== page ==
Posted by: fvbcdm | December 2, 2011

Feast of Saint Andrew (30 Nov 2011)

Today is November 30th, the last day of the month, the fourth day of the Holy Season of Advent, and the feast of the apostle Saint Andrew, the brother of Saint Peter. The two of them were fishermen, who lived in Capharnaum on the northern shore of the lake of Galilee. As the gospel passage for today opens, we find these two men and quite a few more down at the River Jordan near Jericho in Judea. They were listening to the preaching of Saint John the Baptist before returning to their own country of Galilee. While he was speaking, he caught sight of Our Lord walking by, and he interrupted his preaching to say to his hearers about Jesus: “Behold the Lamb of God.”  Eager to meet this man of whom the Baptist spoke so highly, two of the Galileans began to follow Our Lord. It would seem that they didn’t know what to say or how to initiate conversation with him, so Our Lord took the lead, turned to them and said, “What are you looking for?” It was not an easy question to answer. What WERE they looking for? They probably found it difficult to put it into words.  So one of them blurted out, “Rabbi, where are you staying?” The Lord’s answer was warm, welcoming, and the beginning of a whole new world for them and for millions of others.  He said, “Come and see.”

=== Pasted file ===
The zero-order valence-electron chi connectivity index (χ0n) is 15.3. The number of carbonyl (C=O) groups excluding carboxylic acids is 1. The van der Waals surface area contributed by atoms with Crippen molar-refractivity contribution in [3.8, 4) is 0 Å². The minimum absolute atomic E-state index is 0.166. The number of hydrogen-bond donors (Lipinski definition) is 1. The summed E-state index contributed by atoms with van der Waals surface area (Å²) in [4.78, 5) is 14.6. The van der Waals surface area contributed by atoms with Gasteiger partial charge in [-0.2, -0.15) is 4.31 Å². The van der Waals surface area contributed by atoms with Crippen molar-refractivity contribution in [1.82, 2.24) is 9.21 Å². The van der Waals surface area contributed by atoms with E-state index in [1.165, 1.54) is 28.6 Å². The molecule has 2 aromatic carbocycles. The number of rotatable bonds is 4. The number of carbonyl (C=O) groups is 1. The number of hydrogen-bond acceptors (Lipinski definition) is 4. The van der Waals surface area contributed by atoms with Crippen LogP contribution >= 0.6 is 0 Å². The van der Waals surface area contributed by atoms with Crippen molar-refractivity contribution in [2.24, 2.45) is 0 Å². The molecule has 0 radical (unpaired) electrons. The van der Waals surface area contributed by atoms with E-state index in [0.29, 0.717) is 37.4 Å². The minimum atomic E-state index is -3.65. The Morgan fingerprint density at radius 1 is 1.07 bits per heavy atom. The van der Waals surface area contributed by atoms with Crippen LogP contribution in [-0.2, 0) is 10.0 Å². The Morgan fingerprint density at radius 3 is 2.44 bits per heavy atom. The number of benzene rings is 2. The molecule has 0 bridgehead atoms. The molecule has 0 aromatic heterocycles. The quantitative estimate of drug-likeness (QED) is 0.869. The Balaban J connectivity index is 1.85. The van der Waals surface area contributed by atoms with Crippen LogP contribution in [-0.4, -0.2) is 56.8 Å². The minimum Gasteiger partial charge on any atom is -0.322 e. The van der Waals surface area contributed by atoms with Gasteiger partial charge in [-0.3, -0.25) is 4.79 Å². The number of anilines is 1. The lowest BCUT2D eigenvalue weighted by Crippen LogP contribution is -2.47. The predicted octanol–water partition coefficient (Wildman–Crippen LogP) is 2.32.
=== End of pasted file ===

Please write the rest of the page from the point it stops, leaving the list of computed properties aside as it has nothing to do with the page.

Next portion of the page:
The two following Jesus were Andrew and John, another fisherman from Galilee. Accepting his invitation, they went with him and stayed with him that afternoon and evening, probably spending the night on the riverbank as they spoke with this fascinating man, “the Lamb of God.” The next morning, completely captivated by the personality of Jesus, Andrew went back to where his brother Peter had spent the night on the riverbank, and said to Peter with tremendous delight “we have found the Messiah!” And he brought Peter to Jesus. These two brothers both became the apostles of the Lord, one of them (Peter) the chief of the apostles and the first Pope of the Church to be founded by Our Lord.

This is a wonderful story: the beautiful account of the laying of the foundations of Christianity. And today we celebrate that fisherman Andrew, who became apostle, bishop, missionary, martyr, saint, and foundation stone for the salvation of the world since he served as one of the conduits for the redemption achieved by Christ for all of mankind.

Let me point out to you today that the British flag is commonly called “the Union Jack.” It is so called because at the time of the union of England and Scotland in 1707 into what is now called “the United Kingdom,” a new flag was adopted. It contains the simple Latin cross and then the X-shaped cross of Saint Andrew, who has been for centuries held as the patron saint of Scotland and is supposed to have been crucified on an X-shaped cross. The next time you see a British flag or the picture of one, you might think of Saint Andrew and pray for the reunion of the Anglican church of England and the Presbyterian church of Scotland, with the Catholic Church from which they separated themselves in the 1500s.  Thank you for seeking God’s truth.  God bless you.  Father Victor Brown, O.P.

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